Anthropology Dept. Forms Eight Committees in Response to Harassment and Gender Bias Concerns
Harvard Cancels Summer 2021 Study Abroad Programming
UC Showcases Project Shedding Light on How Harvard Uses Student Data
Four Bank Robberies Strike Cambridge in Three Weeks
After a Rocky Year, Harvard Faces an Uncertain Economic Climate in 2021, Hollister Says
Harvard is gearing up to expand coronavirus testing and potentially obtain Covid-19 vaccine doses for its affiliates ahead of the spring semester, Harvard University Health Services Director Giang T. Nguyen said in an interview Monday.
Nguyen said health measures implemented during the fall semester were “very successful” in containing the spread of the virus on campus because Harvard affiliates adhered to safety guidelines and participated in frequent testing.
“Our community was very responsive to understanding that the risk was there,” he said. “By testing frequently, we were able to identify folks who were infected and then advise them to take themselves out of circulation.”
Though coronavirus cases among Harvard affiliates spiked in November, Nguyen said HUHS contact tracing attributed the surge to off-campus transmission — fueled by a nationwide rise in cases — rather than on-campus spread.
“By and large, the infections that we identified were people who were exposed off campus,” he said. “So the safety measures that were in place in our campus facilities and on our grounds were effective in keeping people who were here safe from being infected.”
Some undergraduates who lived on campus this fall told The Crimson last month they were confused by HUHS communications after initially testing positive for Covid-19, citing unclear procedures on how to handle subsequent contradictory test results and isolation.
Nguyen said he was aware of these student concerns, but explained that constantly evolving guidance from the U.S. Centers for Disease Control and Prevention and the Massachusetts Department of Public Health has made it difficult to maintain consistent protocols.
“Unfortunately, some of those changes happened right before Thanksgiving, right at the time when we were seeing increases in cases and when many of the students were being identified as having been exposed,” he said. “So you could have a situation where one person heard a recommendation one day, and then the next day the state has advised that we change our process — and in fact, that happened.”
With roughly half of all undergraduates invited to reside in Harvard’s dorms next semester, compared to roughly one-quarter in the fall, Nguyen said his office is preparing to test more people daily and anticipating the “very real possibility” that there will be a high positivity rate among returning students at the start of the spring term.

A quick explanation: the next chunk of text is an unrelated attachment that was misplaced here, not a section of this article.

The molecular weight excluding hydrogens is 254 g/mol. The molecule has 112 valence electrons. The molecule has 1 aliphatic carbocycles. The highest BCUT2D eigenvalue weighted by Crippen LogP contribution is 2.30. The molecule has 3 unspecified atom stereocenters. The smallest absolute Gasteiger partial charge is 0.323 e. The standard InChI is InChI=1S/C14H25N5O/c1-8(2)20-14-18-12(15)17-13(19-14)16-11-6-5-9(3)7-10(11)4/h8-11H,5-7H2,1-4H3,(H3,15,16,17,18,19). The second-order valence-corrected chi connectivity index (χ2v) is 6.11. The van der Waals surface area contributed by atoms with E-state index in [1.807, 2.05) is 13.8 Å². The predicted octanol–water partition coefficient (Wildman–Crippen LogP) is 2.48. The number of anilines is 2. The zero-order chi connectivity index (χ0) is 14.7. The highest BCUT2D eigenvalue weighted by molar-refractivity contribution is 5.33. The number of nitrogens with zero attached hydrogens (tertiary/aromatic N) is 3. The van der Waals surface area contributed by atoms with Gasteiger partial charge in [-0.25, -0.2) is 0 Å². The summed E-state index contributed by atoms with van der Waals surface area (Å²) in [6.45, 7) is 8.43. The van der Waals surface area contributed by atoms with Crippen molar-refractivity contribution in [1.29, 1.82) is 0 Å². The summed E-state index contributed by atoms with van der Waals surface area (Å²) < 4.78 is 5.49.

Still, he said the University’s plan to provide a single bedroom for each resident ensures there will be sufficient quarantine and isolation space if needed.
“The plan right now is for us to continue to use the spaces that had been used in the fall for isolation,” Nguyen said. “The isolation and quarantine spaces were more than adequate in the fall.”
Beyond Harvard’s gates, distribution and administration of a coronavirus vaccine developed by Pfizer Inc. and BioNTech — the first candidate to receive emergency authorization from the U.S. Food and Drug Administration — began Monday in the United States. Another vaccine produced by Moderna Therapeutics is awaiting the same approval.
Nguyen said the University is planning “for the possibility of being given access to one or both of these vaccines.” He said HUHS submitted a formal request to procure doses from the Massachusetts Department of Public Health for Harvard affiliates authorized to receive vaccination by the state.
In the meantime, Nguyen said his office is thinking ahead to operational challenges that immunization efforts may present.
“Right now we are looking at all of the potential logistics that would be involved, including storage, refrigeration, location, and potential safety measures that would be involved in administering the vaccine,” he said. “We’re not just sitting and waiting, but we’re actively planning on what we would need to do.”
Nguyen said once frontline hospital workers and long-term care facility staff and residents are immunized, he expects healthcare providers in the ambulatory setting — including HUHS — to be next in line.
“I don’t have an exact timeline yet,” he said. “But as soon as we know for sure, we would be letting the community know.”
—Staff writer Alex M. Koller can be reached at firstname.lastname@example.org.
Want to keep up with breaking news? Subscribe to our email newsletter.